Ladywell railway station

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Ladywell National Rail
Ladywell railway station, Greater London.jpg
Ladywell is located in Greater London
Location of Ladywell in Greater London
Local authorityLewisham
Managed bySoutheastern
Station codeLAD
DfT categoryE
Number of platforms2
Fare zone3
National Rail annual entry and exit
2013–14Increase 1.052 million[2]
2014–15Increase 1.122 million[2]
2015–16Increase 1.323 million[2]
2016–17Decrease 1.291 million[2]
2017–18Decrease 1.211 million[2]
Key dates
1 January 1857Opened
Listed status
Listed featureLadywell Station
Listing gradeII
Entry number1246025[3]
Added to list23 December 1998
Other information
External links
WGS8451°27′22″N 0°01′09″W / 51.4562°N 0.0192°W / 51.4562; -0.0192Coordinates: 51°27′22″N 0°01′09″W / 51.4562°N 0.0192°W / 51.4562; -0.0192
Underground sign at Westminster.jpg London transport portal

Ladywell railway station is in Ladywell, in the London Borough of Lewisham in south east London, in Travelcard Zone 3. It is 6 miles 62 chains (10.9 km) measured from London Charing Cross.

The station and all trains serving it are operated by Southeastern. The Grade II station opened in 1857 and is in Ladywell Fields, adjacent to University Hospital, Lewisham.


Early years (1857-1922)[edit]

The Mid-Kent line was built by the Mid-Kent and North Kent Junction Railway (MK&NKJR) and was opened on 1 January 1857 as far as Beckenham Junction (although it was not technically a junction as the West End of London and Crystal Palace Railway’s line did not open until 3 May 1858). From opening the line was worked by the South Eastern Railway (SER). Seven years later the MK&NKJR built an extension from a new junction station at New Beckenham to Croydon (Addiscombe Road) which again was operated by the SER.[4]

In September 1866 a spur was opened from the north end of Ladywell station to the recently opened main line (which avoided Lewisham Junction station) which it joins at Parks Bridge Junction.[5]

Almost all services from the station have terminated at Charing Cross or Cannon Street stations but between 1880 and 1884 a service worked between Croydon (Addiscombe Road) calling all stations to New Cross and then via a connection to the East London Line and terminating at Liverpool Street station.[6]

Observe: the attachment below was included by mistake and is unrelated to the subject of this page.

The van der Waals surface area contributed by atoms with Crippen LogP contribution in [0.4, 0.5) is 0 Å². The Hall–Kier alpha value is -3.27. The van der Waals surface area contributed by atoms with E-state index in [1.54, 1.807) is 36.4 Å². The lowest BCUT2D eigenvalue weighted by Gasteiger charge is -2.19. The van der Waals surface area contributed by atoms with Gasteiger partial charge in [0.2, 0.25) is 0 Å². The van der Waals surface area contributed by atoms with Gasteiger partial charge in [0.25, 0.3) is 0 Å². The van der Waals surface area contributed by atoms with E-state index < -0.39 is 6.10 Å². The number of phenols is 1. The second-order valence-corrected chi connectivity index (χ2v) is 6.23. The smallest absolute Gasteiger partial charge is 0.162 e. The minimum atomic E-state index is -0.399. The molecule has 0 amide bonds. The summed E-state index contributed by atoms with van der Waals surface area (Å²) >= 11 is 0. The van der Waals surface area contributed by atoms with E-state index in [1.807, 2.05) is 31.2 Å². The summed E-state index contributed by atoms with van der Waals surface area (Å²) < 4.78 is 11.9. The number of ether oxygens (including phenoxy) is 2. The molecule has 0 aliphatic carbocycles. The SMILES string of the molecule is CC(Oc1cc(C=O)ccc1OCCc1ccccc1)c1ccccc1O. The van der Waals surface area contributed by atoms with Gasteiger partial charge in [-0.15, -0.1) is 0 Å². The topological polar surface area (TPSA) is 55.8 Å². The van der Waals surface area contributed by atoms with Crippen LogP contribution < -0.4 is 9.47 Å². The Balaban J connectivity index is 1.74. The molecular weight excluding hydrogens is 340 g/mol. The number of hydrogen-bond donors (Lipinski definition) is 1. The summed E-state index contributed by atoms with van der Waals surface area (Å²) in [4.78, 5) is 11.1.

In 1898 the South Eastern Railway and its bitter rivals the London Chatham and Dover Railway agreed to work as one railway company under the name of the South Eastern and Chatham Railway and Ladywell became an SECR station.

Southern Railway (1923-1947)[edit]

Following the Railways Act 1921 (also known as the Grouping Act), Ladywell station became a Southern Railway station on 1 January 1923.

The Mid-Kent line was electrified with the (750 V DC third rail) system and electric services commenced on 28 February 1926. Early electric services were worked by early Southern Railway 3-car Electric Multiple Unit trains often built from old SECR carriages.

On 30 June 1929 colour light signalling was introduced north of Ladywell.[7]

British Railways (1948-1994)[edit]

After World War II and following nationalisation on 1 January 1948, the station fell under the auspices of British Railways Southern Region.

Colour light signalling was introduced south of Ladywell (as far as New Beckenham) on 4 April 1971.[8]

The privatisation era (1994-Present Day)[edit]

On 13 October 1996 operation of the passenger services passed to Connex South Eastern. Services were subsequently operated by South Eastern Trains, and Southeastern since 1 April 2006.


The typical off-peak train service per hour is:[9]

On Sundays, there is a half-hourly service to/from Cannon Street.

Preceding station National Rail National Rail Following station
Lewisham   Southeastern
Hayes Line
  Catford Bridge


Side Platform Platform 1
Southeastern towards Charing Cross, Cannon Street
Southeastern towards Hayes
Side Platform Platform 2


London Buses routes 122, 284 and P4 serve the station.



  1. ^ "London and South East" (PDF). National Rail. September 2006. Archived from the original (PDF) on 6 March 2009.
  2. ^ a b c d e "Station usage estimates". Rail statistics. Office of Rail Regulation. Please note: Some methodology may vary year on year.
  3. ^ Historic England. "Ladywell Station (1246025)". National Heritage List for England. Retrieved 8 June 2015.
  4. ^ Jackson, Alan A (1999). London's Local Railways (2nd ed.). Harrow Weald: Capital Transport Publishing. pp. 37–40.
  5. ^ Jackson, Alan A (1999). London's Local Railways (2nd ed.). Harrow Weald: Capital Transport Publishing. p. 37.
  6. ^ Mitchell, Vic; Smith, Keith (1996). East London Line. Midhurst, UK: Middleton Press. p. 5. ISBN 1 873793 80 4.
  7. ^ Jackson, Alan A (1999). London's Local Railways (2nd ed.). Harrow Weald: Capital Transport Publishing. p. 37.
  8. ^ Jackson, Alan A (1999). London's Local Railways (2nd ed.). Harrow Weald: Capital Transport Publishing. p. 47.
  9. ^ Table 203 National Rail timetable, May 2016

External links[edit]